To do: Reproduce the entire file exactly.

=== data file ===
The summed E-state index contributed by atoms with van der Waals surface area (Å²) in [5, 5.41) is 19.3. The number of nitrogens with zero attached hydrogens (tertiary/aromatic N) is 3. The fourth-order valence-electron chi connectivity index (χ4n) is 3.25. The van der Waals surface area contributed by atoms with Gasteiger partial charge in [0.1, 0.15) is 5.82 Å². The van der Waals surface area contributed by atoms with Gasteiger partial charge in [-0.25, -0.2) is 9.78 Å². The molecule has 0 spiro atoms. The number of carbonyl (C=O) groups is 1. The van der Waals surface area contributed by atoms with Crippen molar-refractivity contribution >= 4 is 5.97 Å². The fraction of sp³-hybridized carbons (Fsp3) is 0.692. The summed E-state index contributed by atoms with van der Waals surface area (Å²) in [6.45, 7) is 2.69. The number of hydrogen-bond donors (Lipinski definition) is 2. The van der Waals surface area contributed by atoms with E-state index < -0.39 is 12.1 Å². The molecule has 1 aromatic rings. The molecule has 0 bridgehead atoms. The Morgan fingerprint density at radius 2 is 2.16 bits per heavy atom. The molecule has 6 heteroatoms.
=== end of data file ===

The summed E-state index contributed by atoms with van der Waals surface area (Å²) in [5, 5.41) is 19.3. The number of nitrogens with zero attached hydrogens (tertiary/aromatic N) is 3. The fourth-order valence-electron chi connectivity index (χ4n) is 3.25. The van der Waals surface area contributed by atoms with Gasteiger partial charge in [0.1, 0.15) is 5.82 Å². The van der Waals surface area contributed by atoms with Gasteiger partial charge in [-0.25, -0.2) is 9.78 Å². The molecule has 0 spiro atoms. The number of carbonyl (C=O) groups is 1. The van der Waals surface area contributed by atoms with Crippen molar-refractivity contribution >= 4 is 5.97 Å². The fraction of sp³-hybridized carbons (Fsp3) is 0.692. The summed E-state index contributed by atoms with van der Waals surface area (Å²) in [6.45, 7) is 2.69. The number of hydrogen-bond donors (Lipinski definition) is 2. The van der Waals surface area contributed by atoms with E-state index < -0.39 is 12.1 Å². The molecule has 1 aromatic rings. The molecule has 0 bridgehead atoms. The Morgan fingerprint density at radius 2 is 2.16 bits per heavy atom. The molecule has 6 heteroatoms.